WL#3416: Modules

Affects: Server-7.1   —   Status: Un-Assigned   —   Priority: Very High

Add CREATE|ALTER|DROP MODULE, with appropriate privileges and metadata.
Modules are schema objects which contain routines.
Syntax
------

CREATE MODULE module_name
module_contents ...
END MODULE

DROP MODULE module_name [ RESTRICT | CASCADE ];

ALTER MODULE module_name
[ ADD | DROP ]
module_contents ...; /* or just procedure name */

This is SQL/PSM Feature P001 "Stored Modules".

I removed a few of the SQL:2003 clauses (for character set,
schema, path, and temporary tables).

The 'module_contents' are routines, that is, procedure
or function descriptions. Inside a module definition,
one says DECLARE PROCEDURE instead of CREATE PROCEDURE
and DECLARE FUNCTION instead of CREATE FUNCTION. But
the rest is the same.

This example is from SQL-99 Complete, Really
(copied by permission of co-author):

CREATE MODULE Employees_Module /* This begins and names the module */
  DECLARE PROCEDURE Delete_Employees()   /* This is an SQL routine */
    MODIFIES SQL DATA
    DELETE FROM Employees;
  DECLARE PROCEDURE Upate_Employees()    /* This is an SQL routine */
    MODIFIES SQL DATA
    UPDATE Employees SET col=NULL;
  DECLARE PROCEDURE Insert_Employees()   /* This is an SQL routine */
    MODIFIES SQL DATA
    INSERT INTO Employees VALUES (5);
END MODULE

The namespace of the procedure is the schema, not the module.
So you would say "CALL Update_Employees()" not
"CALL module_name.Update_Employees()", and the CREATE
MODULE statement would fail if there was already a
procedure named Update_Employees().

If you're using delimiters, then the final delimiter comes after
END MODULE, not at the end of each routine.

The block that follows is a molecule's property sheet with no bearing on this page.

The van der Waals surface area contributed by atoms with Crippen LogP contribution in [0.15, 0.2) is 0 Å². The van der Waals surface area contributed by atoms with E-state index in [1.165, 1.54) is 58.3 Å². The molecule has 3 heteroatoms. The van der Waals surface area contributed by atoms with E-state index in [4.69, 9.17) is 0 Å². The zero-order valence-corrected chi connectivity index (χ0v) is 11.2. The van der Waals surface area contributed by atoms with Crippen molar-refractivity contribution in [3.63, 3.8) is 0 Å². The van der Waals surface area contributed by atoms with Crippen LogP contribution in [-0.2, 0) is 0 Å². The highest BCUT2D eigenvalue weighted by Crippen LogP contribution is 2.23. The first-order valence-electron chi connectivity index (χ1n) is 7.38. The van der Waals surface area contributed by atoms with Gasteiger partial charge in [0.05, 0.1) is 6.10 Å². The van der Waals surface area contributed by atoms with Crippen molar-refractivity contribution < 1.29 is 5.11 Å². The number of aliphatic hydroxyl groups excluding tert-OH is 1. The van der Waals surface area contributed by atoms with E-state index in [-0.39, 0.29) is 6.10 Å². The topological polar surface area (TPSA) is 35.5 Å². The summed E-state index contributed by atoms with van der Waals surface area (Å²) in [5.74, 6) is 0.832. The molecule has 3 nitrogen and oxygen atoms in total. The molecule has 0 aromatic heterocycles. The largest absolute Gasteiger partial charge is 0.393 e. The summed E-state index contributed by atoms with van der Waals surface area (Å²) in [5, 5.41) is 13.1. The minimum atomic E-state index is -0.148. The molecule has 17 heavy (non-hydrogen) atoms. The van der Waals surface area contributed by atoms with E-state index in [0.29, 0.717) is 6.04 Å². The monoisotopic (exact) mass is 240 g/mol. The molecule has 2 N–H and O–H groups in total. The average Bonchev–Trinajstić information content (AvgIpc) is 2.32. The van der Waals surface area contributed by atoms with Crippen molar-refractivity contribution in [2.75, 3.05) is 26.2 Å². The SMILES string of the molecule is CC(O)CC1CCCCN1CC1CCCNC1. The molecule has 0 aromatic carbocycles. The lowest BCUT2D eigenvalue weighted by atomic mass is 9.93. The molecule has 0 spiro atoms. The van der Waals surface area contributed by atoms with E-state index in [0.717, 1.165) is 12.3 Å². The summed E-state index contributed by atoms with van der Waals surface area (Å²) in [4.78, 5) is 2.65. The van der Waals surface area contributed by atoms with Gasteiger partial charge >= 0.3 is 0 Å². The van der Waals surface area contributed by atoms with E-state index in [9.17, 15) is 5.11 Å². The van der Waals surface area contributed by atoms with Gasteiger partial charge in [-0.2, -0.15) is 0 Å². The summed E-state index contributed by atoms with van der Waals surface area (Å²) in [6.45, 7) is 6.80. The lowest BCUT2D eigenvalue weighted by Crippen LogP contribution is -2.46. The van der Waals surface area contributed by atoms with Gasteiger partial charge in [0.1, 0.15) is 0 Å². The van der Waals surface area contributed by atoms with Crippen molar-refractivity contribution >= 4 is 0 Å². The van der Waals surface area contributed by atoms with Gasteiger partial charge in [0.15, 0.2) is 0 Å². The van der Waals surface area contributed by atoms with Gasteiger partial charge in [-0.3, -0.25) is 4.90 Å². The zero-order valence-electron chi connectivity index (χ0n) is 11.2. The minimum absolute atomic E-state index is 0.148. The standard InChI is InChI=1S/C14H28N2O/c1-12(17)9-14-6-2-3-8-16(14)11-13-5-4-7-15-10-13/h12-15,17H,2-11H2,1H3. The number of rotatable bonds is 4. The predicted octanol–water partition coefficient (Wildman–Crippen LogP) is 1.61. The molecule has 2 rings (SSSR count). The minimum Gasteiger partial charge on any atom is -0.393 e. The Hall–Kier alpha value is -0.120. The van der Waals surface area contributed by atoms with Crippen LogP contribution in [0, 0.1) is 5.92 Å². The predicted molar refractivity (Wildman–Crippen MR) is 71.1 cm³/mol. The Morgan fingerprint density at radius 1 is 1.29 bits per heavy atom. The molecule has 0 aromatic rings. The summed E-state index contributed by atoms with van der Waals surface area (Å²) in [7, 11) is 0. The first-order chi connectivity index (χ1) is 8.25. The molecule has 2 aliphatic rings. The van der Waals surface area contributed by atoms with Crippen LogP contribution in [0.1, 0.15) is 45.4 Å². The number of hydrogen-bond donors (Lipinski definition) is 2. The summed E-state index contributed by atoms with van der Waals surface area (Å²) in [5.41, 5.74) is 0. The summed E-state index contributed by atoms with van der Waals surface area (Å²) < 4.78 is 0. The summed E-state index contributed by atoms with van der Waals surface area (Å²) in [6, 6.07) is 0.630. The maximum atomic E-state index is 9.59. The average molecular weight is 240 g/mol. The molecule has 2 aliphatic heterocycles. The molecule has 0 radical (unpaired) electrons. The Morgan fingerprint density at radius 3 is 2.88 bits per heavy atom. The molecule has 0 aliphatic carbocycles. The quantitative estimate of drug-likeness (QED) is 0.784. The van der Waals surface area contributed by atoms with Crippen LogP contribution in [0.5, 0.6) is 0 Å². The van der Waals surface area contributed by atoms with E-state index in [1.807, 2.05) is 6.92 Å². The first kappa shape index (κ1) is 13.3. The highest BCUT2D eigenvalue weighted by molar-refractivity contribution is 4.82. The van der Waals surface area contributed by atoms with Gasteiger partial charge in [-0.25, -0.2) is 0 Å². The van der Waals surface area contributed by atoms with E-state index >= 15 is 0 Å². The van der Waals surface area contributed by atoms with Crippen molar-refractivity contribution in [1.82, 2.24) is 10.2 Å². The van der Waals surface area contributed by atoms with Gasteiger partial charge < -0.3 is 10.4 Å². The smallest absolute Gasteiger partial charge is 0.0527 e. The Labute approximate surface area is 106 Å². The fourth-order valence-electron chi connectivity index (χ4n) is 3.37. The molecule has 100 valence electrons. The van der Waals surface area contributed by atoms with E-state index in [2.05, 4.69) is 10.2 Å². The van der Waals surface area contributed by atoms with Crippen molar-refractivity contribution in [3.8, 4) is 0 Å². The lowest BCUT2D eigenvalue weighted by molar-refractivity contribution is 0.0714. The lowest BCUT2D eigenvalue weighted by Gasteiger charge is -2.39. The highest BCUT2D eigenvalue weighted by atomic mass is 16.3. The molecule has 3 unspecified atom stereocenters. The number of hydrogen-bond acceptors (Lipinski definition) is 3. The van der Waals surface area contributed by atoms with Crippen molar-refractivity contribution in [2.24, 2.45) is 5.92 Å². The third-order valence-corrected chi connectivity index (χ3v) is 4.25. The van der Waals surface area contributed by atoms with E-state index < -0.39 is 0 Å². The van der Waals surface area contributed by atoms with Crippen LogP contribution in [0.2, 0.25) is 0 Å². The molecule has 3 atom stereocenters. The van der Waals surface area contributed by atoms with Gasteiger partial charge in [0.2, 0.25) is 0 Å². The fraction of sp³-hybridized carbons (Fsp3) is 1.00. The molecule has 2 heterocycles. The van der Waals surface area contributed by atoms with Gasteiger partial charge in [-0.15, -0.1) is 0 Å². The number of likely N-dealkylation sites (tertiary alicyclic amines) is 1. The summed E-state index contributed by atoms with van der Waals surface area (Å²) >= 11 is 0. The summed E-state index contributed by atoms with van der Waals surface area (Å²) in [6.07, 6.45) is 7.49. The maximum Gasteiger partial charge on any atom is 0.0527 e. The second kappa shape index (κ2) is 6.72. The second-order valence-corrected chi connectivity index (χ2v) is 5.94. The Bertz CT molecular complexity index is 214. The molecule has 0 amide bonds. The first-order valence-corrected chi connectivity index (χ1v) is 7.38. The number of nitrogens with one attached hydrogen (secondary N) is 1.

A module does not have all the conventional programming features,
for example you cannot DECLARE variables at the start which will
be accessible to all routines. The only advantage of a module is
that it makes it possible to treat all routines as a unit for
ALTER, DROP, GRANT, REVOKE. Modules are "containers" within
schemas.

Privileges
----------

Granting a privilege on a package means granting a privilege on
all routines in the package. Example:

GRANT EXECUTE ON module_name TO joe@localhost;

Metadata
--------

There will be a MODULES view, containing:
CATALOG             NULL
MODULE_SCHEMA       VARCHAR
MODULE_NAME         VARCHAR
MODULE_DEFINITION   VARCHAR

SQL:2003 also mentions MODULE_COLUMN_USAGE, MODULE_TABLE_USAGE,
MODULE_PRIVILEGES.

Oracle's CREATE PACKAGE
-----------------------

SQL:2003's CREATE MODULE and Oracle's CREATE PACKAGE have the
same general purpose, but Oracle emphasizes the specification
part -- one can create the names and parameters in the CREATE
PACKAGE and the routine implementations outside it. This can
make it possible to define interface before implementation.
An example from the Oracle manual:
CREATE OR REPLACE PACKAGE emp_mgmt AS 
FUNCTION hire (last_name VARCHAR2, job_id VARCHAR2, 
   manager_id NUMBER, salary NUMBER, 
   commission_pct NUMBER, department_id NUMBER) 
   RETURN NUMBER; 
FUNCTION create_dept(department_id NUMBER, location_id NUMBER) 
   RETURN NUMBER; 
PROCEDURE remove_emp(employee_id NUMBER); 
PROCEDURE remove_dept(department_id NUMBER); 
PROCEDURE increase_sal(employee_id NUMBER, salary_incr NUMBER); 
PROCEDURE increase_comm(employee_id NUMBER, comm_incr NUMBER); 
no_comm EXCEPTION; 
no_sal EXCEPTION; 
END emp_mgmt; 
/ 

We will not do CREATE PACKAGE.

References
----------

CREATE MODULE (Mimer):
http://developer.mimer.com/documentation/html_92/Mimer_SQL_Mobile_DocSet/SQL_Statements25.html

CREATE MODULE (Oracle Rdb)
http://www.kuzbass.ru:8086/docs/rdb702/oraclerdb/sqlrm7/sql_pro_092.html#createmodulestatement

CREATE PACKAGE (Oracle):
http://www.stanford.edu/dept/itss/docs/oracle/10g/server.101/b10759/statements_6006.htm#sthref5148

SQL-99 Complete, Really, pages 500-502

Feature requests in bugs.mysql.com:
#3503: CREATE PACKAGE with procedures and functions
#11696 Please add CREATE MODULE syntax, or Oracle PACKAGE equivalent